Maintenance keeps equipment working and is an important factor in making a building more sustainable. But when maintenance is data-driven, it becomes even more powerful.
As a leader in architectural engineering, Pennsylvania State University has been at the forefront of sustainable building technology, with the university committed to making its campus more energy efficient while also designing and testing cutting-edge energy appliances and power systems. This primarily happens in two university-owned buildings in the decommissioned Philadelphia Navy Yard. There, researchers test energy systems and experiment with real-world solutions to support sustainable construction.
Equipment malfunctions. Energy waste. Leaks. Uncomfortable conditions. Addressing these concerns promptly has long been a key responsibility for property managers. But the Internet of Things (IoT) and analytics software that continually tracks building data are changing when and how such concerns are addressed. By integrating analytics and IoT, property management can become easier and more effective than ever before.
Though automated building management systems work towards improving energy efficiency, one of the biggest obstacles in achieving energy reduction is human beings. These include developers, building owners, facilities managers, tenants and other building occupants, designers, construction companies, and architects. As anyone who has been involved in a major project knows, the more people involved, the more difficult it becomes to reach agreement.
There are countless ways for commercial property owners to lower their building operating costs. These expenses can include property taxes, insurance premiums, utilities, upkeep of infrastructure like HVAC and other systems, repairs, renovations, or payments to contractors who contribute to the upkeep and operations of the structure. Reducing costs can be achieved through hiring expert tax accountants, renegotiating contracts, passing some of these costs on to tenants, or investing in infrastructure to reduce these expenses.
A building automation system allows for the control of a building’s operations through a central point, using automated means to manage HVAC, electrical, lighting, security, and other systems. These can vary in complexity, depending on the building type and primary objectives for installing it. But while each system should be customized for each building, there are basic elements the best building automation systems (BASs) have in common.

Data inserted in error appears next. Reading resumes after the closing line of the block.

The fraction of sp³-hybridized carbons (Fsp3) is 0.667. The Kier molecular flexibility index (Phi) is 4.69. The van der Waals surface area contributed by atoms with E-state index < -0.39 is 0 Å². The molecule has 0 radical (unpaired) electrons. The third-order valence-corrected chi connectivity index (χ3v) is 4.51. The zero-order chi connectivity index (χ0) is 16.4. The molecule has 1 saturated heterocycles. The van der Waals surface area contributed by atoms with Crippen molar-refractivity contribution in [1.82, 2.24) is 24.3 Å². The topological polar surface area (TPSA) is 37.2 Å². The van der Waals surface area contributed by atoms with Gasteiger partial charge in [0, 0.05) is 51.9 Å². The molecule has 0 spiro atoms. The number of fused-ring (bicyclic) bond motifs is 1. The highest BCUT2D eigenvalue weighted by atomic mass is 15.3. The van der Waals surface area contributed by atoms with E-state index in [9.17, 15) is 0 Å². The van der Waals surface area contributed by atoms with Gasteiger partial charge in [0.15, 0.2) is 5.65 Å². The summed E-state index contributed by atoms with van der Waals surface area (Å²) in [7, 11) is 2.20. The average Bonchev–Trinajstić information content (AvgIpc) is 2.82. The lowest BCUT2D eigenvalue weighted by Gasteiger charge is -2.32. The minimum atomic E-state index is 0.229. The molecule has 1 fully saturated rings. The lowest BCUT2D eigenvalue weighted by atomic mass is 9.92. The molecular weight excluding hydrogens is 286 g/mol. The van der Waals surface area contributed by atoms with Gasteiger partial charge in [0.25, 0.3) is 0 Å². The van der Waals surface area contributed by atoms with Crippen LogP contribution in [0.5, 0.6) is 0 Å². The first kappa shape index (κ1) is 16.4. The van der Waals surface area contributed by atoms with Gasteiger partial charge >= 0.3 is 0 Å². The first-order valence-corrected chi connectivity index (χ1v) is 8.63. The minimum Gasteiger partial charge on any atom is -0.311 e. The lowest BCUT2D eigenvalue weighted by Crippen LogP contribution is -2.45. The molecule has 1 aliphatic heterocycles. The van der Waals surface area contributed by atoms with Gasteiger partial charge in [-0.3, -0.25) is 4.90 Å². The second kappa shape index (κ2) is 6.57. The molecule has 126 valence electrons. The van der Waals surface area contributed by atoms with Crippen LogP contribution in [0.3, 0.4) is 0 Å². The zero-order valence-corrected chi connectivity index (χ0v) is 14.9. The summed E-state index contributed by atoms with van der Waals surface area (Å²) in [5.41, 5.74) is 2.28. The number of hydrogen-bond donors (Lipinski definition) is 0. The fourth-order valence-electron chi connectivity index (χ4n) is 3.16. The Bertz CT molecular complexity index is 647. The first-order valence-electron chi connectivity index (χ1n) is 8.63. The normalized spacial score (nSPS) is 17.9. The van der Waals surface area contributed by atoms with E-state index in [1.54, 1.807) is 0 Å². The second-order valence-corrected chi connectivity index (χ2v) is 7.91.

Fred Betz implements initiatives to promote sustainability at healthcare facilities around the world. He also helps develop compliance documentation for the American Society of Heating, Refrigerating and Air-Conditioning Engineers (ASHRAE). His work relies on the “predicted mean vote” (PMV), a thermal comfort model used to anticipate the temperatures people consider comfortable based on climate, culture, and how people dress.
It’s tempting to compare a fully operational building to a living organism. It’s a common metaphor, and it’s easy to see why. Both have complex structures with myriad components, all working in their own specialized way while simultaneously affecting each other. Communication between these components is vital to the well-being of the organism.
The evolution of building automation systems for hospitals comes as the Internet of Things (IoT) and other technologies have lowered the costs of automation and are opening up new opportunities for creating safe, healthy, and efficient environments.
Americans spend a lot of time indoors. How much time? According to the EPA, the average American spends as much as 90 percent of their time inside. And a large percentage of that is spent at work. The challenge for facilities managers is to ensure time spent at work is as healthy as possible.